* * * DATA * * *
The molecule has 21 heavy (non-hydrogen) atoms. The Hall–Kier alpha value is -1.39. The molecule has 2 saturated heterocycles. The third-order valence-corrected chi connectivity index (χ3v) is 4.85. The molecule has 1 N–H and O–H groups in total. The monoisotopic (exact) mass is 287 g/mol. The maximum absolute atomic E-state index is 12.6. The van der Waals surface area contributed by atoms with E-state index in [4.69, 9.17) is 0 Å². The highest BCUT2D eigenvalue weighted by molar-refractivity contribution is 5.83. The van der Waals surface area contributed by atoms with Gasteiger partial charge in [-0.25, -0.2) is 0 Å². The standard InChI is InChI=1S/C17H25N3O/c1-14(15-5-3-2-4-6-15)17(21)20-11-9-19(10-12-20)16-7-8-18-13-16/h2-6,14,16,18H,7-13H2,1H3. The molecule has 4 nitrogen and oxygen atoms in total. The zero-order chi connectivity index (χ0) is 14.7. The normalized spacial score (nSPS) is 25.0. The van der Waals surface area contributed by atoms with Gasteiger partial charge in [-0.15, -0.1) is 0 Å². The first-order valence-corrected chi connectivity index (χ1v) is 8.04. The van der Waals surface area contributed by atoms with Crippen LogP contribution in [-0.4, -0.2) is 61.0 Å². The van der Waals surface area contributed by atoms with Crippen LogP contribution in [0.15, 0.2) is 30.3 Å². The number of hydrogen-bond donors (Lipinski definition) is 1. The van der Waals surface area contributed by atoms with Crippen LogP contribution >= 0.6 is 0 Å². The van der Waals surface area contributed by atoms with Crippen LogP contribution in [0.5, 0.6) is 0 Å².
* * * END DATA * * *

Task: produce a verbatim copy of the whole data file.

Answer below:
The molecule has 21 heavy (non-hydrogen) atoms. The Hall–Kier alpha value is -1.39. The molecule has 2 saturated heterocycles. The third-order valence-corrected chi connectivity index (χ3v) is 4.85. The molecule has 1 N–H and O–H groups in total. The monoisotopic (exact) mass is 287 g/mol. The maximum absolute atomic E-state index is 12.6. The van der Waals surface area contributed by atoms with E-state index in [4.69, 9.17) is 0 Å². The highest BCUT2D eigenvalue weighted by molar-refractivity contribution is 5.83. The van der Waals surface area contributed by atoms with Gasteiger partial charge in [-0.25, -0.2) is 0 Å². The standard InChI is InChI=1S/C17H25N3O/c1-14(15-5-3-2-4-6-15)17(21)20-11-9-19(10-12-20)16-7-8-18-13-16/h2-6,14,16,18H,7-13H2,1H3. The molecule has 4 nitrogen and oxygen atoms in total. The zero-order chi connectivity index (χ0) is 14.7. The normalized spacial score (nSPS) is 25.0. The van der Waals surface area contributed by atoms with Gasteiger partial charge in [-0.15, -0.1) is 0 Å². The first-order valence-corrected chi connectivity index (χ1v) is 8.04. The van der Waals surface area contributed by atoms with Crippen LogP contribution in [-0.4, -0.2) is 61.0 Å². The van der Waals surface area contributed by atoms with Crippen LogP contribution in [0.15, 0.2) is 30.3 Å². The number of hydrogen-bond donors (Lipinski definition) is 1. The van der Waals surface area contributed by atoms with Crippen LogP contribution >= 0.6 is 0 Å². The van der Waals surface area contributed by atoms with Crippen LogP contribution in [0.5, 0.6) is 0 Å².